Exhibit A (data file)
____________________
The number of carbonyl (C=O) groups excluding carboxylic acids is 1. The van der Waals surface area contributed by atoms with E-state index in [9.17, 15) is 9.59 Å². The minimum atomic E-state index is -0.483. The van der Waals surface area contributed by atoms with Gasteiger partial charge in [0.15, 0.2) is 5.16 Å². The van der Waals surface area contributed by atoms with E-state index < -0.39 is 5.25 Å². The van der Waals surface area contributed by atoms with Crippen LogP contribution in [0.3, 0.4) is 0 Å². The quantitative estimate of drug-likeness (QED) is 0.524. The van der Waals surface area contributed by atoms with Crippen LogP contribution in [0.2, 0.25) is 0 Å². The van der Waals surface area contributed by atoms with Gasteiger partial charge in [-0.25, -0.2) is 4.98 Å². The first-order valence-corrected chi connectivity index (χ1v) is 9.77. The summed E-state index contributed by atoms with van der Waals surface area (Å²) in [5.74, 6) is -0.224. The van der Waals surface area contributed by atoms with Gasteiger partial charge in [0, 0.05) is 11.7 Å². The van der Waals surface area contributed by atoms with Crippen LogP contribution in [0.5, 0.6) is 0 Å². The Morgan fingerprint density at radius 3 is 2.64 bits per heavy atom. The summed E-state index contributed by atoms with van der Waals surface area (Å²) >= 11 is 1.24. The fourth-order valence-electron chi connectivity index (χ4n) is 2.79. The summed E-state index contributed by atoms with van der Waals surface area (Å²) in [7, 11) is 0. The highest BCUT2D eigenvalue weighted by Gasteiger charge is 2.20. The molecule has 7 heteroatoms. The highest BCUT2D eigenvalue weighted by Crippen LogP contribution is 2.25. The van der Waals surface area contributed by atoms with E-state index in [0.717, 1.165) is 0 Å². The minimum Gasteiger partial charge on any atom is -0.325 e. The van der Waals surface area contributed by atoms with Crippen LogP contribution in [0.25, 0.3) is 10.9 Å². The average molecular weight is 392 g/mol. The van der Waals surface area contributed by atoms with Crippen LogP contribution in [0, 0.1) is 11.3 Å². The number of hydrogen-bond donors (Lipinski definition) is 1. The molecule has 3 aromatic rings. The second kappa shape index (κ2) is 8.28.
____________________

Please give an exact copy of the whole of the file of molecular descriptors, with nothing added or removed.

The number of carbonyl (C=O) groups excluding carboxylic acids is 1. The van der Waals surface area contributed by atoms with E-state index in [9.17, 15) is 9.59 Å². The minimum atomic E-state index is -0.483. The van der Waals surface area contributed by atoms with Gasteiger partial charge in [0.15, 0.2) is 5.16 Å². The van der Waals surface area contributed by atoms with E-state index < -0.39 is 5.25 Å². The van der Waals surface area contributed by atoms with Crippen LogP contribution in [0.3, 0.4) is 0 Å². The quantitative estimate of drug-likeness (QED) is 0.524. The van der Waals surface area contributed by atoms with Crippen LogP contribution in [0.2, 0.25) is 0 Å². The van der Waals surface area contributed by atoms with Gasteiger partial charge in [-0.25, -0.2) is 4.98 Å². The first-order valence-corrected chi connectivity index (χ1v) is 9.77. The summed E-state index contributed by atoms with van der Waals surface area (Å²) in [5.74, 6) is -0.224. The van der Waals surface area contributed by atoms with Gasteiger partial charge in [0, 0.05) is 11.7 Å². The van der Waals surface area contributed by atoms with Crippen LogP contribution in [0.5, 0.6) is 0 Å². The Morgan fingerprint density at radius 3 is 2.64 bits per heavy atom. The summed E-state index contributed by atoms with van der Waals surface area (Å²) >= 11 is 1.24. The fourth-order valence-electron chi connectivity index (χ4n) is 2.79. The summed E-state index contributed by atoms with van der Waals surface area (Å²) in [7, 11) is 0. The highest BCUT2D eigenvalue weighted by Gasteiger charge is 2.20. The molecule has 7 heteroatoms. The highest BCUT2D eigenvalue weighted by Crippen LogP contribution is 2.25. The van der Waals surface area contributed by atoms with E-state index in [0.717, 1.165) is 0 Å². The minimum Gasteiger partial charge on any atom is -0.325 e. The van der Waals surface area contributed by atoms with Crippen LogP contribution in [0.25, 0.3) is 10.9 Å². The average molecular weight is 392 g/mol. The van der Waals surface area contributed by atoms with Crippen LogP contribution in [0, 0.1) is 11.3 Å². The number of hydrogen-bond donors (Lipinski definition) is 1. The molecule has 3 aromatic rings. The second kappa shape index (κ2) is 8.28.